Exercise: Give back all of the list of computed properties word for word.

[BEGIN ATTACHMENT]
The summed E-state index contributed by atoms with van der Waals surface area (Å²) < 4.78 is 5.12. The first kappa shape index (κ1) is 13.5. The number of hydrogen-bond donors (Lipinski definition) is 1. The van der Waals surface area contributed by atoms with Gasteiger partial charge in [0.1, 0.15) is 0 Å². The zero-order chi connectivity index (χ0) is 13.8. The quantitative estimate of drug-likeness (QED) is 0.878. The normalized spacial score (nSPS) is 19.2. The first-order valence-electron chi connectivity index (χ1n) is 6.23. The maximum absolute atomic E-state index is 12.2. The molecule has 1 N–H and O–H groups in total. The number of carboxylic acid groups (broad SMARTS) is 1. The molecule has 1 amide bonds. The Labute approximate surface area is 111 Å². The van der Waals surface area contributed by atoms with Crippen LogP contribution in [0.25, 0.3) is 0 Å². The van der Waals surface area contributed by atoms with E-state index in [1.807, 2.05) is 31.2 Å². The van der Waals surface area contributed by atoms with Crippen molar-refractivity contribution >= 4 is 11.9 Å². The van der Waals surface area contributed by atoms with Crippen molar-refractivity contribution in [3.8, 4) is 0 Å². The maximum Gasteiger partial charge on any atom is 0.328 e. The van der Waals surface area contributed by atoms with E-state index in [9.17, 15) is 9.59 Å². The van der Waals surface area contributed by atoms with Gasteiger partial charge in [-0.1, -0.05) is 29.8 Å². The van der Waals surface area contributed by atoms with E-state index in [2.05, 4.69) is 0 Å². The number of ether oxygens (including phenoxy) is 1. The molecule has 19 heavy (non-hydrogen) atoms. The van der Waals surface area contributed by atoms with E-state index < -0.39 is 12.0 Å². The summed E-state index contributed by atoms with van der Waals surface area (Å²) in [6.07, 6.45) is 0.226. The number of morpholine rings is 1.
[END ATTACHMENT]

The summed E-state index contributed by atoms with van der Waals surface area (Å²) < 4.78 is 5.12. The first kappa shape index (κ1) is 13.5. The number of hydrogen-bond donors (Lipinski definition) is 1. The van der Waals surface area contributed by atoms with Gasteiger partial charge in [0.1, 0.15) is 0 Å². The zero-order chi connectivity index (χ0) is 13.8. The quantitative estimate of drug-likeness (QED) is 0.878. The normalized spacial score (nSPS) is 19.2. The first-order valence-electron chi connectivity index (χ1n) is 6.23. The maximum absolute atomic E-state index is 12.2. The molecule has 1 N–H and O–H groups in total. The number of carboxylic acid groups (broad SMARTS) is 1. The molecule has 1 amide bonds. The Labute approximate surface area is 111 Å². The van der Waals surface area contributed by atoms with Crippen LogP contribution in [0.25, 0.3) is 0 Å². The van der Waals surface area contributed by atoms with E-state index in [1.807, 2.05) is 31.2 Å². The van der Waals surface area contributed by atoms with Crippen molar-refractivity contribution >= 4 is 11.9 Å². The van der Waals surface area contributed by atoms with Crippen molar-refractivity contribution in [3.8, 4) is 0 Å². The maximum Gasteiger partial charge on any atom is 0.328 e. The van der Waals surface area contributed by atoms with E-state index in [9.17, 15) is 9.59 Å². The van der Waals surface area contributed by atoms with Gasteiger partial charge in [-0.1, -0.05) is 29.8 Å². The van der Waals surface area contributed by atoms with E-state index in [2.05, 4.69) is 0 Å². The number of ether oxygens (including phenoxy) is 1. The molecule has 19 heavy (non-hydrogen) atoms. The van der Waals surface area contributed by atoms with E-state index < -0.39 is 12.0 Å². The summed E-state index contributed by atoms with van der Waals surface area (Å²) in [6.07, 6.45) is 0.226. The number of morpholine rings is 1.